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    Sunday, February 8, 1998

    Canadian Wotherspoon confident

    By STEVE SIMMONS -- Toronto Sun
      NAGANO -- Jeremy Wotherspoon knows what the past few months have done to his life.
     It has made him a celebrity. It has made him a name. It has made him one of Canada's brightest hopes for a gold medal at the Winter Olympics.
     And he wouldn't have it any other way.
     "Jeremy's really getting into what he's accomplished in the past year," said Derrick Auch, his speed skating coach. "You just look at him and you see how confident he feels. It's like growing taller and stronger every day. There's something about him right now, you can just feel it from him. He's ready. And he really wants to do well."
     Wotherspoon begins his quest for gold tomorrow, with the first round of the 500-metre event at the 'M Wave.' But this time, unlike past Olympics, he'll have to race twice -- once tomorrow, then again on Tuesday, the winner having the fastest aggregate time.
     "In a one-race deal, you can have a surprise winner," said Marc Pelchat, an American speed skater. "You can have one of those perfect days. But with two races, it favors the best people in the competition. You're not going to have someone surprise you here, and that means I expect to see Jeremy Wotherspoon on the podium.
     "This format favors the best skater and I think he's the fastest here. If he's not on the podium, I'd be very surprised."
     Wotherspoon, for his part, isn't making predictions, except the usual -- "I'm here to do my best."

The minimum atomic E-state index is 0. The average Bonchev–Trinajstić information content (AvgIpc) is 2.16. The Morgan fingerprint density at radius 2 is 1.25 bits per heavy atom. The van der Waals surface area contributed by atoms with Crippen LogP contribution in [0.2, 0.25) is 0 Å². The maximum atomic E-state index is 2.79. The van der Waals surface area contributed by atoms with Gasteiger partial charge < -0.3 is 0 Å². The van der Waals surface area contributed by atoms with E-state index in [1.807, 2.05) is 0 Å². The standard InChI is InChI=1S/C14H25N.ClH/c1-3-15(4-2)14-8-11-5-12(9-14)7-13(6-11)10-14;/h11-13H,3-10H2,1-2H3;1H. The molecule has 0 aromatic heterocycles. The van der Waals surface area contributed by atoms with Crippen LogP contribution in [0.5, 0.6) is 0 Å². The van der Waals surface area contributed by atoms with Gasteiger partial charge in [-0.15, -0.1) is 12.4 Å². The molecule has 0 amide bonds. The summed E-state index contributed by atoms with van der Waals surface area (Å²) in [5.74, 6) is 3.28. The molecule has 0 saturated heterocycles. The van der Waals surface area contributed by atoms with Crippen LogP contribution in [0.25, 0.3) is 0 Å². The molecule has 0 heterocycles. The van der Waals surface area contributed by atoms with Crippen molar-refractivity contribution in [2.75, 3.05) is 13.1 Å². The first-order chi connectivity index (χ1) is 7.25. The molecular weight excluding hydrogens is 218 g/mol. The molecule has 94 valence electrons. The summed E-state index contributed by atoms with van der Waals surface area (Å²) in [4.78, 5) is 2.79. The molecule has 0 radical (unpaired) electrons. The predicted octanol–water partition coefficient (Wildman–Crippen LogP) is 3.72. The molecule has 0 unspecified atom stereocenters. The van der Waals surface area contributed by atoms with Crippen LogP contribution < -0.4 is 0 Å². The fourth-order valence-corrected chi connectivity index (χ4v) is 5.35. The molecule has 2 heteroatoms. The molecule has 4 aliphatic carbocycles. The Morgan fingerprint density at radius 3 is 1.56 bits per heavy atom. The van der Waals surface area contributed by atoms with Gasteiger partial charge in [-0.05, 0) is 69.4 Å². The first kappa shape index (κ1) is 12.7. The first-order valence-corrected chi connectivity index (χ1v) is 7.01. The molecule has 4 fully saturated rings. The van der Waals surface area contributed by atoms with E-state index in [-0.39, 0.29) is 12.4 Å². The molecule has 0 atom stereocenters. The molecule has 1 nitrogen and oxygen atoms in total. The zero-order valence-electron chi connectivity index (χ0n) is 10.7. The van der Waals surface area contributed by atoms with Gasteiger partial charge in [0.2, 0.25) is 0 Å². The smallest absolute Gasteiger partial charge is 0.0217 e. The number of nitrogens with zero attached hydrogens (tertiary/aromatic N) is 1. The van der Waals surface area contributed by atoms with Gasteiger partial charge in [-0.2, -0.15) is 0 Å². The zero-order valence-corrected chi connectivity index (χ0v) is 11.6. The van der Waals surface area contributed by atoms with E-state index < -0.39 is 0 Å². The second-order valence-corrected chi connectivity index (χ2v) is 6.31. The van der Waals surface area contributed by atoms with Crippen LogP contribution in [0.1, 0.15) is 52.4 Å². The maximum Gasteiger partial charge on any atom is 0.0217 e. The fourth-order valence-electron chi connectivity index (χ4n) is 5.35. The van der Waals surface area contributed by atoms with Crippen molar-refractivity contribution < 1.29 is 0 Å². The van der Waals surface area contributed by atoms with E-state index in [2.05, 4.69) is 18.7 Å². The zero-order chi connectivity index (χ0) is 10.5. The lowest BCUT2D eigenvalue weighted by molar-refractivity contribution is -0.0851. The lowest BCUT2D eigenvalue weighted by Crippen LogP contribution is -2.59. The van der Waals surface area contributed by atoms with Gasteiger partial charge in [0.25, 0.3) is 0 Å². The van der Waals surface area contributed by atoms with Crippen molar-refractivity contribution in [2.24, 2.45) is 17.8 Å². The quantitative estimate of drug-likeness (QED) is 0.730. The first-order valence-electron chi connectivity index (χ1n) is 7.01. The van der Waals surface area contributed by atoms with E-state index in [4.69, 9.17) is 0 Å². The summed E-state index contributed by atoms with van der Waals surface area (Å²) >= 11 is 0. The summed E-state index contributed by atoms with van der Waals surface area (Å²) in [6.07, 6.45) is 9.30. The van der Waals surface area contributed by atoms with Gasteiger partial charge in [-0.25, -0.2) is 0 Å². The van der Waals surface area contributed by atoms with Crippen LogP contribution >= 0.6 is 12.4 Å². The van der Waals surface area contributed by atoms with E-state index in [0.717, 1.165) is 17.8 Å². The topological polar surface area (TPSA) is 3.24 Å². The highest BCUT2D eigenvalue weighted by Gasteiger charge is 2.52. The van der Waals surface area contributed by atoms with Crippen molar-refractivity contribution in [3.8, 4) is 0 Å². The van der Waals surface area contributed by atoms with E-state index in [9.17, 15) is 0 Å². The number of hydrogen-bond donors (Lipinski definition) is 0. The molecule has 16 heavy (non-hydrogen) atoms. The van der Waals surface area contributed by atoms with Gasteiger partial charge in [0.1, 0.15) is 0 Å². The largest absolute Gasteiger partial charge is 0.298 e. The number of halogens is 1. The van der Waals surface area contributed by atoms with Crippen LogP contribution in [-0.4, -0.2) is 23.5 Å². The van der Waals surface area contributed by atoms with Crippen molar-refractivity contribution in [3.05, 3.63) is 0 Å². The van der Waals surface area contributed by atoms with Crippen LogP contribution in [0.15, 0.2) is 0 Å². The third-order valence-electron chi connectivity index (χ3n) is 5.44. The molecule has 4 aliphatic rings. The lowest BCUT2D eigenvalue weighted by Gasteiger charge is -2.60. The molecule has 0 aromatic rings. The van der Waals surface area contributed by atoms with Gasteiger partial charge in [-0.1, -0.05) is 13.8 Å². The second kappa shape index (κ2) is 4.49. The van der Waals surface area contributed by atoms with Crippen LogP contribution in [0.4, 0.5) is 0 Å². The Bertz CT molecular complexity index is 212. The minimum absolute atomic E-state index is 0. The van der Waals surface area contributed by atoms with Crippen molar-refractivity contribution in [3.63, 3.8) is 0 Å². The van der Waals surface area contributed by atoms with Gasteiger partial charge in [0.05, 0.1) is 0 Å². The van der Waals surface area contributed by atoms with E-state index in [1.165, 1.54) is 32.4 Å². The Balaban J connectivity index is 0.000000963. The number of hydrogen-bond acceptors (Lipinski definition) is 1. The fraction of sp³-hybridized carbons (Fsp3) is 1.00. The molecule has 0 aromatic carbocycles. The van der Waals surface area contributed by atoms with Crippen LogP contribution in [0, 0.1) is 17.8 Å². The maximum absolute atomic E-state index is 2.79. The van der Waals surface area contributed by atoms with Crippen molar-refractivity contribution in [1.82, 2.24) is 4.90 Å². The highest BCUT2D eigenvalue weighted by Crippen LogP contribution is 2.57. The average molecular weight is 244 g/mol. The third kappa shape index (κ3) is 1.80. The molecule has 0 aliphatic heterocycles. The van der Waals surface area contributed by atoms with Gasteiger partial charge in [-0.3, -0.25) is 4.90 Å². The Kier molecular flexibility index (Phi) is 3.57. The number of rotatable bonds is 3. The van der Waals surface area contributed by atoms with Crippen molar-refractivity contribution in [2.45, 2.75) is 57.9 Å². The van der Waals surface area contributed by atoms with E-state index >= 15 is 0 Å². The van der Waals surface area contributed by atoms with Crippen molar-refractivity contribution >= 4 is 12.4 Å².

But what has impressed those around him is how he is handling the monstrous expectations. In fact, those close to the speed-skating team say he is handling the pressures far better than Catriona Le May Doan seems to be. Le May Doan, favored to win in two women's events, has been on edge the past few days.
     A medal in the 500-metres event should the first of several medals for the Canadian team in speed skating. And the atmosphere surrounding the team right now is one of tremendous excitement.
     "I'm looking forward to starting it out," said Wotherspoon, who is originally from Humbolt, Sask, but now trains in Calgary. "I know a lot of people are expecting a lot. But I'm expecting a lot too."
     Wotherspoon's rise in the speed-skating world has been nothing short of breathtaking. He was a silver medallist in the world junior championships just two years ago. He was 10th in the 500 just a year ago in a major world event. This year, he has not been off the podium.
     Jeremy Wotherspoon
     Red Deer, Alta.
     Long-track speed skating
     Wotherspoon is the world-record holder at 1,000 metres. Finished eighth in both the 500- and 1,000 metre World Cup standings in '97 -- including one bronze medal.